Global Society/Local Communication [Environment]
For details please see [Sustainability Report 2008] (Issued on July, 2008)
Maui's Dolphin is distinctive for its small size and rounded dorsal fin
Wild places define New Zealand and many New Zealanders have a strong bond with nature. Many wildlife species are unique to New Zealand as a result of 80 million years of isolated evolution. However, many of these endemic species are under pressure from human activities and foreign species introduced to the country by early settlers. TNZ has been working with the conservation organization WWF-New Zealand for 25 years in an effort to help protect New Zealand's biodiversity for future generations.
An important part of this long-standing partnership has been WWF's work to protect the critically endangered Maui's Dolphin. The Maui's Dolphin is the world's most rare dolphin and is found only off the northwest coast of New Zealand's North Island. It is listed as an endangered species by the international conservation organization IUCN, and only about 100 dolphins remain at present. Reasons for their decline in numbers include entanglement and drowning in set nets and drift nets, trawl fishing, boat strikes, as well as pollution. In order to protect the dolphins, WWF has been pressing the government to completely ban the use of set nets and ban trawling in the shallow waters where the dolphins live, and its proposals have led to the establishment of four new marine mammal sanctuaries.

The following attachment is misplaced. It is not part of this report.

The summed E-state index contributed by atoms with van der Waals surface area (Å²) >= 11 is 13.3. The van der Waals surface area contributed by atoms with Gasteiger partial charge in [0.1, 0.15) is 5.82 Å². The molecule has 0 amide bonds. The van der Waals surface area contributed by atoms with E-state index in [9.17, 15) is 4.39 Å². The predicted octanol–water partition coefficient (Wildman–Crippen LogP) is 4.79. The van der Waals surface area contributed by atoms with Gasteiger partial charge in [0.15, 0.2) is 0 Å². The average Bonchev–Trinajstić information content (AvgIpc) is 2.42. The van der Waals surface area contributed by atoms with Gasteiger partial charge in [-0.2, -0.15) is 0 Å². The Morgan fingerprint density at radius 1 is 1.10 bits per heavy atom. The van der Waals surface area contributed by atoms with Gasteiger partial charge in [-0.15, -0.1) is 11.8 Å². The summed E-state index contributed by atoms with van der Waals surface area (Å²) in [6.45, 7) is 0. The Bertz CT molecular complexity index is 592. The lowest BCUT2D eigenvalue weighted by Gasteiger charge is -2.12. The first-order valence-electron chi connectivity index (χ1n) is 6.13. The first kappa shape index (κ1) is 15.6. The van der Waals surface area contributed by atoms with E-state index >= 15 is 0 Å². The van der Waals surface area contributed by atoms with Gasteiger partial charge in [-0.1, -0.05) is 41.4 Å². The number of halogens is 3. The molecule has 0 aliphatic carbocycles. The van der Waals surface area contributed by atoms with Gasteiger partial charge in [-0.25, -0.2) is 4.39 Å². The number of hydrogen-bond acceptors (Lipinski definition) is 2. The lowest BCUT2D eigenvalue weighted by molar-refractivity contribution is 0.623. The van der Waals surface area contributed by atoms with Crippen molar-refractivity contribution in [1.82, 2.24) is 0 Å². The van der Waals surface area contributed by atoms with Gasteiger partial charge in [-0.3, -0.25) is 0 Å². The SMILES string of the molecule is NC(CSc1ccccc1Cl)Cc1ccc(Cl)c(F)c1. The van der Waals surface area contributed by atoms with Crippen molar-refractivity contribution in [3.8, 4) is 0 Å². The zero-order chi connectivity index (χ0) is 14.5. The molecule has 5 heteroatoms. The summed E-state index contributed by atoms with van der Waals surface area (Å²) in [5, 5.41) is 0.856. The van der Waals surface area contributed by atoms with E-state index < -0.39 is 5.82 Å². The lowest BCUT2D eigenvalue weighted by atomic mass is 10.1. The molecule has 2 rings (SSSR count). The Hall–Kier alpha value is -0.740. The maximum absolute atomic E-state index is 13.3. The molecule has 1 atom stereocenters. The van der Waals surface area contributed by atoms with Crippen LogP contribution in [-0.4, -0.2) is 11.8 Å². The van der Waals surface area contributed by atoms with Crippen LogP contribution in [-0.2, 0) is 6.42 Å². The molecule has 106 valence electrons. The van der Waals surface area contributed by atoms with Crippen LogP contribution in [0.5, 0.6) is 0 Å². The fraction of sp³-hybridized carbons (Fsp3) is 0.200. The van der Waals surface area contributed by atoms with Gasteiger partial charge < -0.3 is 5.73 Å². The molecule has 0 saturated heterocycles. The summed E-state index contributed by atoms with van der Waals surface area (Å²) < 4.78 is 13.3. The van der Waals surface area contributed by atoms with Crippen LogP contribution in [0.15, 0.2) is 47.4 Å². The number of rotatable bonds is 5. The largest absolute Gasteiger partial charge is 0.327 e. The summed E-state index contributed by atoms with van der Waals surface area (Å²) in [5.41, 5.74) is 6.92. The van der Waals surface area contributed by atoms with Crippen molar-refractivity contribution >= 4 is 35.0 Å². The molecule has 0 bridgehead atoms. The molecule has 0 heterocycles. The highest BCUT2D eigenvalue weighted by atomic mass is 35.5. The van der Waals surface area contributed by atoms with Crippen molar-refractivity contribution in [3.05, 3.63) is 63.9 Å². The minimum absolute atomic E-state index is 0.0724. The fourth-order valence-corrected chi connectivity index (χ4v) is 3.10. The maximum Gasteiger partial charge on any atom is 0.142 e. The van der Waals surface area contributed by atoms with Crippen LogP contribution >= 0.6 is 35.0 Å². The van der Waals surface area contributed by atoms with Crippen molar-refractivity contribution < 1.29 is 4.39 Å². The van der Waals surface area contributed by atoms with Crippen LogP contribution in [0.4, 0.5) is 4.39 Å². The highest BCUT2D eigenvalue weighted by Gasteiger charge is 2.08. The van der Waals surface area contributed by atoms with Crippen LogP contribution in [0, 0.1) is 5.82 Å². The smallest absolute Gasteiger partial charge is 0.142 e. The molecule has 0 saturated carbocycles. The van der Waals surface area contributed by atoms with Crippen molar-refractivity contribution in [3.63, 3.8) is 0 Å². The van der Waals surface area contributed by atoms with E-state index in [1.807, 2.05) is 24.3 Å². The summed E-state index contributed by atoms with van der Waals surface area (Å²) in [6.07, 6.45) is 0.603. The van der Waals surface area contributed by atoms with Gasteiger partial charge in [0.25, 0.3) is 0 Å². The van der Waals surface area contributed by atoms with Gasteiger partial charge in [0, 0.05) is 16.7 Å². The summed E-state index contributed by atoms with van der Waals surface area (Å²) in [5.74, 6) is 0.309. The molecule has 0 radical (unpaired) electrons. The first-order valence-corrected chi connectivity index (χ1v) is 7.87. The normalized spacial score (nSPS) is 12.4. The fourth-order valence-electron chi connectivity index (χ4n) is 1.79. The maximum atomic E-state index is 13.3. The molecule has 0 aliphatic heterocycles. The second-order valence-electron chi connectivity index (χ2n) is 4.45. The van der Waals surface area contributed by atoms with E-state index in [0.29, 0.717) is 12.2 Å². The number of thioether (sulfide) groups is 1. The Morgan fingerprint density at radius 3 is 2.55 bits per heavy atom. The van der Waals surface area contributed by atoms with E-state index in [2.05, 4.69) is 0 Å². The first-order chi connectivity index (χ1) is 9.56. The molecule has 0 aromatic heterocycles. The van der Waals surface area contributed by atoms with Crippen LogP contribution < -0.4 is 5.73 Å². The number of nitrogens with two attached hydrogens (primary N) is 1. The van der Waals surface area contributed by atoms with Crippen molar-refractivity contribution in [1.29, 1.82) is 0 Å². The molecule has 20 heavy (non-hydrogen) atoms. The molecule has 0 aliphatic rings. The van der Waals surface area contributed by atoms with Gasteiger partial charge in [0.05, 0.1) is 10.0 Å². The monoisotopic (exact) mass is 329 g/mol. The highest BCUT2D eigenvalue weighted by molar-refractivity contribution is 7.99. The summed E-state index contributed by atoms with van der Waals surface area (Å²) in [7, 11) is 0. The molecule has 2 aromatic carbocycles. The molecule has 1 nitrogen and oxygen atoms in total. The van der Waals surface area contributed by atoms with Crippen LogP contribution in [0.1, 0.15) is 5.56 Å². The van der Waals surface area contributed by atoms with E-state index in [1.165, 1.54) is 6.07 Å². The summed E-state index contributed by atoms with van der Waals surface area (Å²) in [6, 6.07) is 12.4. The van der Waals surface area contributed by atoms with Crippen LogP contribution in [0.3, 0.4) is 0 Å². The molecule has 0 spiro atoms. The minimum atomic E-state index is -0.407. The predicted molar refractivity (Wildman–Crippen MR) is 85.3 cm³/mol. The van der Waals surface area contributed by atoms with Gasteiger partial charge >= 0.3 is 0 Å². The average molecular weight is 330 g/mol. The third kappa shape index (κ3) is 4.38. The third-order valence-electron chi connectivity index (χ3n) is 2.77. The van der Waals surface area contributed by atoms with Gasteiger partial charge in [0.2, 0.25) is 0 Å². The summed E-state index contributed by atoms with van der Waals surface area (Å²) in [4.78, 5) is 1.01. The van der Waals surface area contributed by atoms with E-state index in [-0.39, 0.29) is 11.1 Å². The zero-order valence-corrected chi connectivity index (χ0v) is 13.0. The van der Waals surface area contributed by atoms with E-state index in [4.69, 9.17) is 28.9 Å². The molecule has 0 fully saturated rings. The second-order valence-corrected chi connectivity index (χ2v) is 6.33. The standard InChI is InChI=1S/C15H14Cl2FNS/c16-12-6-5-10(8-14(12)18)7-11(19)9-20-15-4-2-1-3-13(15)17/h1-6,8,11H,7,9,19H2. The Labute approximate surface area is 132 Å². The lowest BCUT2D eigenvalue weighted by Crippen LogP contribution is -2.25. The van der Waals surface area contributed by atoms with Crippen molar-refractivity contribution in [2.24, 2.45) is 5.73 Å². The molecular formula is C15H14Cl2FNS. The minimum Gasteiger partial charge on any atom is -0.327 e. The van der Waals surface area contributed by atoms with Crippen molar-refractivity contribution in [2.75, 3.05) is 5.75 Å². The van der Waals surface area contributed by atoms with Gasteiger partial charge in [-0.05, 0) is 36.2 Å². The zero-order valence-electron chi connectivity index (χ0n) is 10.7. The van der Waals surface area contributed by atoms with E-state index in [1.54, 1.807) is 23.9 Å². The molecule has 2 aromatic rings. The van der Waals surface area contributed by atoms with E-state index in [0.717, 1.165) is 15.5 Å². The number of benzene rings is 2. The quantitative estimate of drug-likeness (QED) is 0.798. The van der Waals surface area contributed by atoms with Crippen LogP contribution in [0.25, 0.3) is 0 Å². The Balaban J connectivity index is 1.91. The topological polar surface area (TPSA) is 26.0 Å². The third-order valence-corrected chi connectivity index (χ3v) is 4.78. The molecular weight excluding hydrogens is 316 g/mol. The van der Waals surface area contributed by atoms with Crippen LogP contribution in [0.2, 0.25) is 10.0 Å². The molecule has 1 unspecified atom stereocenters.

In addition to providing funding for the project and loaning hybrid vehicles, TNZ has provided a toll free number for Maui's Dolphin sightings using TNZ's call center for more than seven years. The system makes it easy for the public to report sights of the dolphin to the WWF. Chris Howe, Executive Director for WWF-New Zealand, says "These sightings are incredibly valuable in supporting WWF's calls for more protection for the dolphins as they make clear the extent of the range and movements of the Maui's Dolphin."